 Family owned/operated industry U.S. Beef Production 80% in same family for 25+ years 10% in same family for 100+ years  Cattle raised in all 50 states  Various cattle breed types and crossbred cattle  Adapt to various conditions

 Seedstock Producer, grassland based  “Purebred” segment  Genetic base for breeding stock  Cow/Calf Producer, grassland based  Combine genetic lines to best meet market demand (crossbreeding)  Sells to stocker or feedlots  Stocker  Specialized segment  Use grasslands as natural resource  Sells to feedlots for grain-based finishing  Feedlot  Use higher energy diets to achieve rapid gains to create the world's highest-quality beef products U.S. BEEF PRODUCTION At the Ranch

 Harvest finished cattle  Fabricate carcasses into subprimal cuts  Sort and “box” beef  Market to purveyors, processors U.S. BEEF PRODUCTION From Packer to Market to Table  Fabricate boxes of subprimal cuts  Sell to foodservice operators, retailers  Present product to consumer Packers Purveyors/ Processors Foodservice Operators/Retailers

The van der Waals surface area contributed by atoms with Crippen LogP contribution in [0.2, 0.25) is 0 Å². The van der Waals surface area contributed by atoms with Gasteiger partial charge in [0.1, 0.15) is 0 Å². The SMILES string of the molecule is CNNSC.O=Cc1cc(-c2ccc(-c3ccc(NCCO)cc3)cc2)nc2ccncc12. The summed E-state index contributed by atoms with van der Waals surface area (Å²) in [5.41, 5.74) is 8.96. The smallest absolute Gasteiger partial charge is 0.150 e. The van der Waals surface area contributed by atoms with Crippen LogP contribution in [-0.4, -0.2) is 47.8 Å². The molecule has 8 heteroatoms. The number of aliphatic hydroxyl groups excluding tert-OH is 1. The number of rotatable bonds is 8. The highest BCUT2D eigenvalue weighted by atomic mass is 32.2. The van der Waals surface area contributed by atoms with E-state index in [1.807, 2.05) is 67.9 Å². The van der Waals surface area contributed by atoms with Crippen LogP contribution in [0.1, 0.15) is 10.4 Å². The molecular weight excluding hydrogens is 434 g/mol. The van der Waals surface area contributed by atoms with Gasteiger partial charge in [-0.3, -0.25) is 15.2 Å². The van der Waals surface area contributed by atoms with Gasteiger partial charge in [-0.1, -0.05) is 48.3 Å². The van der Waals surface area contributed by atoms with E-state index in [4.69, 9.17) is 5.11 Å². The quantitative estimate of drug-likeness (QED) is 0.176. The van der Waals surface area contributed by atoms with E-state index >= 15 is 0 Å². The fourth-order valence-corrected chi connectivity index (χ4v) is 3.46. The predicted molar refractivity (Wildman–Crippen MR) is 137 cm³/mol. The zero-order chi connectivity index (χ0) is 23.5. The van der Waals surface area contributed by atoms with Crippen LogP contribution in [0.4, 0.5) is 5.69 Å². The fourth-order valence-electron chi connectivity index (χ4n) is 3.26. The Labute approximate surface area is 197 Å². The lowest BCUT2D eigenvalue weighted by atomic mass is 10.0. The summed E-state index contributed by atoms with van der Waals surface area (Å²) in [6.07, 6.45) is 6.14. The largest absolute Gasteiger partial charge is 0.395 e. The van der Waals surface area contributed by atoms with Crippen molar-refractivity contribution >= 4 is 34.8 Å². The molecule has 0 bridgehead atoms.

 May be marked by product specifications or production standards  May include such factors as:  Specific breed influence  Quality standards based on USDA grading  Specific product characteristics LABELING CLAIMS Branded Beef Products

 Not more than “minimally processed”  Label must explain “natural”  i.e., no added colorings or artificial ingredients LABELING CLAIMS Natural Beef

 Cattle MUST:  Be raised separately  Have access to pasture, though many are feedlot finished  Be fed 100% organically grown feed (grains and forage)  Be treated when sick  When treated with antibiotics, must be removed from program  Cattle MAY:  Be provided certain vitamin and mineral supplements  Cattle MAY NOT:  Be given antibiotics or enhancers for any reason (or must be removed from program) LABELING CLAIMS Certified Organic